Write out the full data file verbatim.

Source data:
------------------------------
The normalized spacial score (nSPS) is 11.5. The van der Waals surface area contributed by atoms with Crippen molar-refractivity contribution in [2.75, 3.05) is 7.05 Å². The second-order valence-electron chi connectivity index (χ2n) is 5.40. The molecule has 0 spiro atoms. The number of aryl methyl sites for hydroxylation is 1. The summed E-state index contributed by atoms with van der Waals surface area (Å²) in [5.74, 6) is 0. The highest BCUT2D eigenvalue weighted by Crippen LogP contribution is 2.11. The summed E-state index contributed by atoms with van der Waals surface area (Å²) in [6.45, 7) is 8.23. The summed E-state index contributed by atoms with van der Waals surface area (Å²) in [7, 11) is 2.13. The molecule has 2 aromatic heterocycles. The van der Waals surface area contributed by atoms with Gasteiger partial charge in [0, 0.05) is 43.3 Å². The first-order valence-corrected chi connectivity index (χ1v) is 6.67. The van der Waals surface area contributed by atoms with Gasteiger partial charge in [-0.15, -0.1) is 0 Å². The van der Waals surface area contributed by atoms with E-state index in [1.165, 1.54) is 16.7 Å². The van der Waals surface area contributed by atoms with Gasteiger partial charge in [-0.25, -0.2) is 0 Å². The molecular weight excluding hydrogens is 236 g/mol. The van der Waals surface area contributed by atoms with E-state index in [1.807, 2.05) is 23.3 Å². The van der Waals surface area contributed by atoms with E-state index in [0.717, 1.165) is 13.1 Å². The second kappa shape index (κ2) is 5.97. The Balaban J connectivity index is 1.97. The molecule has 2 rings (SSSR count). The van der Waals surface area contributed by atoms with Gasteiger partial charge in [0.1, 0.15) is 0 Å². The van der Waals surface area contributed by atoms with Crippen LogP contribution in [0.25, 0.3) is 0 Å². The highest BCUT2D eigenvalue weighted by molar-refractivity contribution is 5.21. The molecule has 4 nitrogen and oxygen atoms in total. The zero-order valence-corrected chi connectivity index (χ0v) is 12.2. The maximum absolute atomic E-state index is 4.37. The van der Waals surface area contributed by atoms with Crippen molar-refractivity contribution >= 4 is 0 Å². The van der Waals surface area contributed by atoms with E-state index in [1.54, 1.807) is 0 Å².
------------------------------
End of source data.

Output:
The normalized spacial score (nSPS) is 11.5. The van der Waals surface area contributed by atoms with Crippen molar-refractivity contribution in [2.75, 3.05) is 7.05 Å². The second-order valence-electron chi connectivity index (χ2n) is 5.40. The molecule has 0 spiro atoms. The number of aryl methyl sites for hydroxylation is 1. The summed E-state index contributed by atoms with van der Waals surface area (Å²) in [5.74, 6) is 0. The highest BCUT2D eigenvalue weighted by Crippen LogP contribution is 2.11. The summed E-state index contributed by atoms with van der Waals surface area (Å²) in [6.45, 7) is 8.23. The summed E-state index contributed by atoms with van der Waals surface area (Å²) in [7, 11) is 2.13. The molecule has 2 aromatic heterocycles. The van der Waals surface area contributed by atoms with Gasteiger partial charge in [0, 0.05) is 43.3 Å². The first-order valence-corrected chi connectivity index (χ1v) is 6.67. The van der Waals surface area contributed by atoms with Gasteiger partial charge in [-0.15, -0.1) is 0 Å². The van der Waals surface area contributed by atoms with E-state index in [1.165, 1.54) is 16.7 Å². The van der Waals surface area contributed by atoms with Gasteiger partial charge in [-0.25, -0.2) is 0 Å². The molecular weight excluding hydrogens is 236 g/mol. The van der Waals surface area contributed by atoms with E-state index in [1.807, 2.05) is 23.3 Å². The van der Waals surface area contributed by atoms with E-state index in [0.717, 1.165) is 13.1 Å². The second kappa shape index (κ2) is 5.97. The Balaban J connectivity index is 1.97. The molecule has 2 rings (SSSR count). The van der Waals surface area contributed by atoms with Gasteiger partial charge in [0.1, 0.15) is 0 Å². The van der Waals surface area contributed by atoms with Crippen LogP contribution in [0.25, 0.3) is 0 Å². The highest BCUT2D eigenvalue weighted by molar-refractivity contribution is 5.21. The molecule has 4 nitrogen and oxygen atoms in total. The zero-order valence-corrected chi connectivity index (χ0v) is 12.2. The maximum absolute atomic E-state index is 4.37. The van der Waals surface area contributed by atoms with Crippen molar-refractivity contribution >= 4 is 0 Å². The van der Waals surface area contributed by atoms with E-state index in [1.54, 1.807) is 0 Å².